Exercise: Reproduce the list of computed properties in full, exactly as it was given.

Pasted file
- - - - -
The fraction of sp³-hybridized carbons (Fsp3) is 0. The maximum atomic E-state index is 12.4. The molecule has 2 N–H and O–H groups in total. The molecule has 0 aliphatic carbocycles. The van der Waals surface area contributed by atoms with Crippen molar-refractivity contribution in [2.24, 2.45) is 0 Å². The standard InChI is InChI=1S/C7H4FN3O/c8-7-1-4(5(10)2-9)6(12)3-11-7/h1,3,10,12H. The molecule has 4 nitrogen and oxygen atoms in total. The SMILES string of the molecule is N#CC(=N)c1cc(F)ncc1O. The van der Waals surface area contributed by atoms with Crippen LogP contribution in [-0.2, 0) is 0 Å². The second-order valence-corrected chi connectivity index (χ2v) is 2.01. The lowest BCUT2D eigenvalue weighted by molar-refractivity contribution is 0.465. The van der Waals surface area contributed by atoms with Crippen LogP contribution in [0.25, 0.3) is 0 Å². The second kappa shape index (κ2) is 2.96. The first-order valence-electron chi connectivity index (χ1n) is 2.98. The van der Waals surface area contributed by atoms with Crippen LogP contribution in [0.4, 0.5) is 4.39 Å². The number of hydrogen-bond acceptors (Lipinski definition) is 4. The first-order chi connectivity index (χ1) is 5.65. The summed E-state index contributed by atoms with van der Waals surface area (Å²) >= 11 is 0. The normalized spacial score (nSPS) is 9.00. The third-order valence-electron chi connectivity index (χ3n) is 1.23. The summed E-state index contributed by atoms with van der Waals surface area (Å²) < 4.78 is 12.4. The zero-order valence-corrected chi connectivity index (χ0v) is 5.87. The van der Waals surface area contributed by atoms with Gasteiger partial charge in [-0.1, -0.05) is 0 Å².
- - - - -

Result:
The fraction of sp³-hybridized carbons (Fsp3) is 0. The maximum atomic E-state index is 12.4. The molecule has 2 N–H and O–H groups in total. The molecule has 0 aliphatic carbocycles. The van der Waals surface area contributed by atoms with Crippen molar-refractivity contribution in [2.24, 2.45) is 0 Å². The standard InChI is InChI=1S/C7H4FN3O/c8-7-1-4(5(10)2-9)6(12)3-11-7/h1,3,10,12H. The molecule has 4 nitrogen and oxygen atoms in total. The SMILES string of the molecule is N#CC(=N)c1cc(F)ncc1O. The van der Waals surface area contributed by atoms with Crippen LogP contribution in [-0.2, 0) is 0 Å². The second-order valence-corrected chi connectivity index (χ2v) is 2.01. The lowest BCUT2D eigenvalue weighted by molar-refractivity contribution is 0.465. The van der Waals surface area contributed by atoms with Crippen LogP contribution in [0.25, 0.3) is 0 Å². The second kappa shape index (κ2) is 2.96. The first-order valence-electron chi connectivity index (χ1n) is 2.98. The van der Waals surface area contributed by atoms with Crippen LogP contribution in [0.4, 0.5) is 4.39 Å². The number of hydrogen-bond acceptors (Lipinski definition) is 4. The first-order chi connectivity index (χ1) is 5.65. The summed E-state index contributed by atoms with van der Waals surface area (Å²) >= 11 is 0. The normalized spacial score (nSPS) is 9.00. The third-order valence-electron chi connectivity index (χ3n) is 1.23. The summed E-state index contributed by atoms with van der Waals surface area (Å²) < 4.78 is 12.4. The zero-order valence-corrected chi connectivity index (χ0v) is 5.87. The van der Waals surface area contributed by atoms with Gasteiger partial charge in [-0.1, -0.05) is 0 Å².